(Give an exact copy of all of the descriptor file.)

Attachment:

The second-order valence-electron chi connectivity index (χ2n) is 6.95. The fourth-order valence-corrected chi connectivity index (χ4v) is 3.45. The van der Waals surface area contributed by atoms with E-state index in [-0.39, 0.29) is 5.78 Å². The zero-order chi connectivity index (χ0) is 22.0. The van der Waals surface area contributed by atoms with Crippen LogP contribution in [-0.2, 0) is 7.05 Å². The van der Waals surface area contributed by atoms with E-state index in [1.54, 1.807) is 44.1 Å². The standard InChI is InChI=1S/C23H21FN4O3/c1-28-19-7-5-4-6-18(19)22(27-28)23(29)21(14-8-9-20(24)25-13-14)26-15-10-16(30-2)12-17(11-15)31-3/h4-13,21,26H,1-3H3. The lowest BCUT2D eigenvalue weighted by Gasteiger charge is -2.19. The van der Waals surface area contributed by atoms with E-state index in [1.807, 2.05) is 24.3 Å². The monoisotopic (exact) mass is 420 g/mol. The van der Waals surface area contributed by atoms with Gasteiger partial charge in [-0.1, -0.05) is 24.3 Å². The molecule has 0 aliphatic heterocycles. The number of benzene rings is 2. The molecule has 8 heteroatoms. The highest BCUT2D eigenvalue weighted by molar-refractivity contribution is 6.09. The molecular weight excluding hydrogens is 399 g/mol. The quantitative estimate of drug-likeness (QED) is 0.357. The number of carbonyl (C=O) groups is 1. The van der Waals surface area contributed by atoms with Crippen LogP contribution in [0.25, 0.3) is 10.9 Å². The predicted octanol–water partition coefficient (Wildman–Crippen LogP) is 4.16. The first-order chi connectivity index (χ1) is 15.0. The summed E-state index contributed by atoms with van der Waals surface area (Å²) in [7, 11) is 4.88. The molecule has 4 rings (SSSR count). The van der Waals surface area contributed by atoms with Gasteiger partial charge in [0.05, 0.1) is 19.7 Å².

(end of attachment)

The second-order valence-electron chi connectivity index (χ2n) is 6.95. The fourth-order valence-corrected chi connectivity index (χ4v) is 3.45. The van der Waals surface area contributed by atoms with E-state index in [-0.39, 0.29) is 5.78 Å². The zero-order chi connectivity index (χ0) is 22.0. The van der Waals surface area contributed by atoms with Crippen LogP contribution in [-0.2, 0) is 7.05 Å². The van der Waals surface area contributed by atoms with E-state index in [1.54, 1.807) is 44.1 Å². The standard InChI is InChI=1S/C23H21FN4O3/c1-28-19-7-5-4-6-18(19)22(27-28)23(29)21(14-8-9-20(24)25-13-14)26-15-10-16(30-2)12-17(11-15)31-3/h4-13,21,26H,1-3H3. The lowest BCUT2D eigenvalue weighted by Gasteiger charge is -2.19. The van der Waals surface area contributed by atoms with E-state index in [1.807, 2.05) is 24.3 Å². The monoisotopic (exact) mass is 420 g/mol. The van der Waals surface area contributed by atoms with Gasteiger partial charge in [-0.1, -0.05) is 24.3 Å². The molecule has 0 aliphatic heterocycles. The number of benzene rings is 2. The molecule has 8 heteroatoms. The highest BCUT2D eigenvalue weighted by molar-refractivity contribution is 6.09. The molecular weight excluding hydrogens is 399 g/mol. The quantitative estimate of drug-likeness (QED) is 0.357. The number of carbonyl (C=O) groups is 1. The van der Waals surface area contributed by atoms with Crippen LogP contribution in [0.25, 0.3) is 10.9 Å². The predicted octanol–water partition coefficient (Wildman–Crippen LogP) is 4.16. The first-order chi connectivity index (χ1) is 15.0. The summed E-state index contributed by atoms with van der Waals surface area (Å²) in [7, 11) is 4.88. The molecule has 4 rings (SSSR count). The van der Waals surface area contributed by atoms with Gasteiger partial charge in [0.05, 0.1) is 19.7 Å².